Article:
Manolo’s: South Jersey entrepreneurs making mark with vegan chili, soup

A Manolo's display in a Whole Foods ... before the pandemic forced an end to sampling. - Manolo's


Manolo’s Best Farmstand Chili and Soups did not start because Mitch Wolinsky and Yvette Donado wanted to have a product that was in the refrigerated section of every Whole Foods in the mid-Atlantic and the Midwest. It didn’t start because they wanted to drive a refrigerated truck to Illinois every two weeks to bring the latest batch of product back to the East Coast. And it didn’t start because they wanted to employ veterans, their families and members of underserved communities and demographics.

Manolo’s Best Farmstand Chili and Soups started because Wolinsky — hurting with digestive issues — couldn’t find what he wanted the most: a good bowl of chili.

That was back in 2010, when Wolinsky created a healthy chili that is vegan, gluten-free, soy-free, nut-free, dairy-free, meat-free and — thanks to some of his wife’s Latina influence — filled with a variety of flavors and spices that he says make it a dish anyone would eat.

At least, that’s what folks told Wolinsky when he served it at a local charity event that became the start of a 10-year journey that has been slowed — but not yet stopped — by the COVID-19 pandemic.

Wolinsky tells the story better.

“Manolo’s began in my kitchen in 2010 after a health event that forced me to seek wellness through conscious consumption, in every dimension of my life,” he said. “Selecting a vegetarian diet led me to a better lifestyle and made me passionate and intentional about sharing the benefits I experienced: Weight loss, no more allergies and better sleep were just a start.”

Wolinsky, a serial entrepreneur but just a cooking aficionado, found he still had one problem.

“I couldn’t find chili that was both healthy and tasty,” he said. “So, I determined I had to create my own blend, and that’s how the first batch of Manolo’s entered the world.

“After losing 50 pounds, and feeling validated by friends and family, my wife encouraged me to do the unthinkable: Turn my homemade meal into a business and share what I had created.”

All while getting a lesson in the food business — and helping others getting a lesson in life.


Wolinsky’s entry into the food business is the same as so many other small business entrepreneurs. He would make a big batch of his chili for friends, and people thought it was so good — and so healthy — that they would tell him he should sell it in stores. That was back in 2016. And it’s a goal that is a lot easier said than done.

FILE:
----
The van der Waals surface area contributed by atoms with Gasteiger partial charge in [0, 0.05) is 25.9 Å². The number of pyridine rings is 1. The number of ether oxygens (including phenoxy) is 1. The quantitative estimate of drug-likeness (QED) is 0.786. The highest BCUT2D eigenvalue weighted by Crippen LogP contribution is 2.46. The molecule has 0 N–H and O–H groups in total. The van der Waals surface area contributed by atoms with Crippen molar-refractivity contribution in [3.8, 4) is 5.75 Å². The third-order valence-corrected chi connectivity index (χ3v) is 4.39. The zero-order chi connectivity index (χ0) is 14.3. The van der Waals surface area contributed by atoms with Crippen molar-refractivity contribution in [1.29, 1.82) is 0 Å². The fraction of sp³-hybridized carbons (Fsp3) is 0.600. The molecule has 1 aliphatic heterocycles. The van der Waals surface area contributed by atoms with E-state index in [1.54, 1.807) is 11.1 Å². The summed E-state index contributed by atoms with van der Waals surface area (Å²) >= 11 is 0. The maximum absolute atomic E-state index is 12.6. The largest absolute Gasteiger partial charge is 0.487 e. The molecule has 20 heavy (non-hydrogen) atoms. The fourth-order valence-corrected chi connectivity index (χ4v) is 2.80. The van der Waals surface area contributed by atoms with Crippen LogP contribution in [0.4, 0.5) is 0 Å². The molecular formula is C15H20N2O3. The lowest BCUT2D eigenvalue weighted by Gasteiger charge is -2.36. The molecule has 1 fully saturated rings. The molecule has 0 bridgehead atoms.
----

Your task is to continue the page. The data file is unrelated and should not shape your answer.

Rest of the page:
Manolo’s products come in two flavors, a chili and a soup. (Manolo’s)

Fortunately for Wolinsky, who lives in Burlington County, the Whole Foods in Cherry Hill had a program for local food entrepreneurs at the time, called “The Hatchery.” The program provided a place in the store for local entrepreneurs to give away their product. Wolinsky said it wasn’t really an economic development program. He just made it into one.

“They invited local food entrepreneurs to come into an area next to the cash register once or twice a month, and you could share whatever you produce,” he said. “I think it was more of an endorsement of their support for local vendors and the community than any type of opportunity to get into their stores.”

Wolinsky gave away samples for all of 2016 — about $30,000 worth of product, he said. At the end of the year, he was invited to put Manolo’s in the soup bars at the store in Cherry Hill. Soon after, the product was in Whole Foods stores throughout southern New Jersey and Southeastern Pennsylvania. By the end of 2017, it was in the soup bars of eight stores. By the ends of 2018, it was in 15 stores.

In July 2019, Wolinsky got his big break: Whole Foods decided to put his product in the refrigerated section. The growth opportunity meant the company had to move is operations from a kitchen in Trenton to a manufacturer in Gettysburg, Pennsylvania. Soon after, Manolo’s was in the refrigerated section and soup bars of approximately 60 Whole Foods stores throughout the mid-Atlantic.

The company was producing approximately 2,000 containers of product a month.


Wolinsky and Donado were the creators of the brand. Wolinsky credits Donado, whose family is from Puerto Rico, for bringing a Latin flair to the product, which comes in two flavors: Original Cinnamon Chili and Roasted Sweet Potato Soup.

And, while the two have spent their life’s savings creating the product, they have brought others along during the process.